PAPALOTE, TEXAS. Papalote, one of the oldest communities in Bee County, is on State Highway 181 and a Southern Pacific line eighteen miles south of Beeville and three miles north of the San Patricio county line. It was settled on Papalote Creek, and the name came either from the Karankawa Indian word for "kite" or from the Mexican-Spanish word meaning "windmill" or "powered by air". Early settlers, among them Robert Carlisle, Brigida Quinn Black, and Patrick and William Quinn, immigrated from Ireland in 1828 and obtained Mexican land grants in the area. Before 1857 three settlements developed in the vicinity. Lower Papalote or Steenville had the area's first store (operated by R. W. Steen), as well as a church, a school, a post office, and a predominantly Protestant population. Central Papalote or Cravensville developed around a lumber business built by Felix Hart; the name Cravensville was in honor of the prominent Craven family. Catholics predominated in this community, and its first church, built in 1871, was Catholic. By 1900 Chattam Hall, a community center, had been built on a Cravensville site donated by W. B. Hatch. The third community, Upper Papalote, also known as Murdock Place or Spangle Field, was the site of a store run by Luke Hart on the opposite or south side of the creek from the other two developments. Either Upper or Central Papalote may also have been known as Harts. In 1881 Lower Papalote lost residents to Mineral City, and by the mid-1880s the three Papalote communities had joined together. A Lower Papalote school, which registered eighty-one pupils in 1876, was replaced in 1888 by a central school, which registered thirty-four pupils by 1898.
In 1872 Papalote had saloons, churches, two stores, and a meat market, saddle shop, gristmill, and doctor. Until 1880 the community polled the most votes in Bee County. A post office known as Papalota functioned in Lower Papalote from 1860 to 1866. A post office known as Popolote began in Cravensville in 1870, was renamed Papalote in 1883, and closed in 1923. It operated again from 1926 to 1953, when mail was delivered from Sinton. In 1886 the San Antonio and Aransas Pass Railway built a line through Papalote, on right-of-way donated by W. B. Hatch; the railway also built a depot, which was eventually moved to Skidmore. Also in 1886 the German-American Land Company bought land from Hatch and sold it to settlers from Iowa and Hawaii, who planted orange groves on their five-acre tracts. When a freeze destroyed the project, most of the new settlers left and the land titles reverted to Hatch. A 1910 land boom brought a canning factory, a hotel, and a tinsmith and blacksmith shop, but no other substantial development. A hurricane in 1919 destroyed the community's Baptist church. The population of Papalote was fifty-two in 1890, 134 in 1904, and fifty in the 1930s. The 1936 county highway map showed the town with a school and several dwellings, and a 1983 map showed three businesses, the community center, and scattered dwellings at the site, as well as a cemetery on the south side of the creek at the former site of Upper Papalote. From 1968 through 2000 the population of Papalote was reported as seventy.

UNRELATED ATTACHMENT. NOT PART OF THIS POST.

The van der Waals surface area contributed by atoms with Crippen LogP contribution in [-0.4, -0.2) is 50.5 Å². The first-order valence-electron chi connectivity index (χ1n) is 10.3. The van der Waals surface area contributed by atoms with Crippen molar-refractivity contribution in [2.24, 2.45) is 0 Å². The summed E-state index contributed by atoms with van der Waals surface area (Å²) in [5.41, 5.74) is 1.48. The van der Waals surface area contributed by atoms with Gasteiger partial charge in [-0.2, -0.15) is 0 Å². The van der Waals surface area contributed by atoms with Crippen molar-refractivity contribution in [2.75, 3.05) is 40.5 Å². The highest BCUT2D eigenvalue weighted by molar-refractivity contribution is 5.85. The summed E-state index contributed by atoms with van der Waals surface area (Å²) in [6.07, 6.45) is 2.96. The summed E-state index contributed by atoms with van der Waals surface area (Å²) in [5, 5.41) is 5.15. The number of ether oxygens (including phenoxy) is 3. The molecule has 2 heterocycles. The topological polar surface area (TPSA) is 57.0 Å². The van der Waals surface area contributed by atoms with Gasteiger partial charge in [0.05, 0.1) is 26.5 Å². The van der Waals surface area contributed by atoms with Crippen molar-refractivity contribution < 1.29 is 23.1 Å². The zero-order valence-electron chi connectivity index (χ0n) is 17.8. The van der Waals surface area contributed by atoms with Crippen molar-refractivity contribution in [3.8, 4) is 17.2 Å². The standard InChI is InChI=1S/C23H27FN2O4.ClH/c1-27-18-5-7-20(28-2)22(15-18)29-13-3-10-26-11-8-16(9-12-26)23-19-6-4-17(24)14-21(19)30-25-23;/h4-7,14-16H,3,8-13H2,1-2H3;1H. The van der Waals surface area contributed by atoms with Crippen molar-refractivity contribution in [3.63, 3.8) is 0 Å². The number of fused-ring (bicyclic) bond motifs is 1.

Image Use Disclaimer
All copyrighted materials included within the Handbook of Texas Online are in accordance with Title 17 U.S.C. Section 107 related to Copyright and “Fair Use” for Non-Profit educational institutions, which permits the Texas State Historical Association (TSHA), to utilize copyrighted materials to further scholarship, education, and inform the public. The TSHA makes every effort to conform to the principles of fair use and to comply with copyright law.
For more information go to: http://www.law.cornell.edu/uscode/17/107.shtml
If you wish to use copyrighted material from this site for purposes of your own that go beyond fair use, you must obtain permission from the copyright owner.
The following, adapted from the Chicago Manual of Style, 15th edition, is the preferred citation for this article.Handbook of Texas Online, Laura Caldwell, "Papalote, TX," accessed October 27, 2016, http://www.tshaonline.org/handbook/online/articles/hlp07.
Uploaded on June 15, 2010. Published by the Texas State Historical Association.